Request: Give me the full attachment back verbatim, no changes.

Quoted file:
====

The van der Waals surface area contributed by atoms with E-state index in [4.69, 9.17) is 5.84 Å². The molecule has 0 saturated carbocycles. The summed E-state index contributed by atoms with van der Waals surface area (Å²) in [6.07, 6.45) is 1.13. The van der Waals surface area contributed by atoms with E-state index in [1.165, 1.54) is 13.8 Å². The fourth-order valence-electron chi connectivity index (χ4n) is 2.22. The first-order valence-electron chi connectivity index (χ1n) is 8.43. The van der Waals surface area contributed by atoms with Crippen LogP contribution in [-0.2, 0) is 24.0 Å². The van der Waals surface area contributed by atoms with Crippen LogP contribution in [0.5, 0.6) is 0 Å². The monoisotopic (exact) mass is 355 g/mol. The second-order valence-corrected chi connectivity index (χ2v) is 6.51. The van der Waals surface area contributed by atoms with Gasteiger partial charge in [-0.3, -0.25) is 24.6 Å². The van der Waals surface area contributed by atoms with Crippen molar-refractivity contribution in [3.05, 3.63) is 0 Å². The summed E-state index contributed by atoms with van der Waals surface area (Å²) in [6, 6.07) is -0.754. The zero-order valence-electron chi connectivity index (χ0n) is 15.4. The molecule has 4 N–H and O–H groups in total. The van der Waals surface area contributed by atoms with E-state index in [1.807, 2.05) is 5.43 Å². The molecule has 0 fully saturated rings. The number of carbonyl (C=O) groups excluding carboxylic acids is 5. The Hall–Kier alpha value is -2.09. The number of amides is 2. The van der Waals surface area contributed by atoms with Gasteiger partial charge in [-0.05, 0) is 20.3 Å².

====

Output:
The van der Waals surface area contributed by atoms with E-state index in [4.69, 9.17) is 5.84 Å². The molecule has 0 saturated carbocycles. The summed E-state index contributed by atoms with van der Waals surface area (Å²) in [6.07, 6.45) is 1.13. The van der Waals surface area contributed by atoms with E-state index in [1.165, 1.54) is 13.8 Å². The fourth-order valence-electron chi connectivity index (χ4n) is 2.22. The first-order valence-electron chi connectivity index (χ1n) is 8.43. The van der Waals surface area contributed by atoms with Crippen LogP contribution in [-0.2, 0) is 24.0 Å². The van der Waals surface area contributed by atoms with Crippen LogP contribution in [0.5, 0.6) is 0 Å². The monoisotopic (exact) mass is 355 g/mol. The second-order valence-corrected chi connectivity index (χ2v) is 6.51. The van der Waals surface area contributed by atoms with Gasteiger partial charge in [-0.3, -0.25) is 24.6 Å². The van der Waals surface area contributed by atoms with Crippen molar-refractivity contribution in [3.05, 3.63) is 0 Å². The summed E-state index contributed by atoms with van der Waals surface area (Å²) in [6, 6.07) is -0.754. The zero-order valence-electron chi connectivity index (χ0n) is 15.4. The molecule has 4 N–H and O–H groups in total. The van der Waals surface area contributed by atoms with E-state index in [1.807, 2.05) is 5.43 Å². The molecule has 0 fully saturated rings. The number of carbonyl (C=O) groups excluding carboxylic acids is 5. The Hall–Kier alpha value is -2.09. The number of amides is 2. The van der Waals surface area contributed by atoms with Gasteiger partial charge in [-0.05, 0) is 20.3 Å².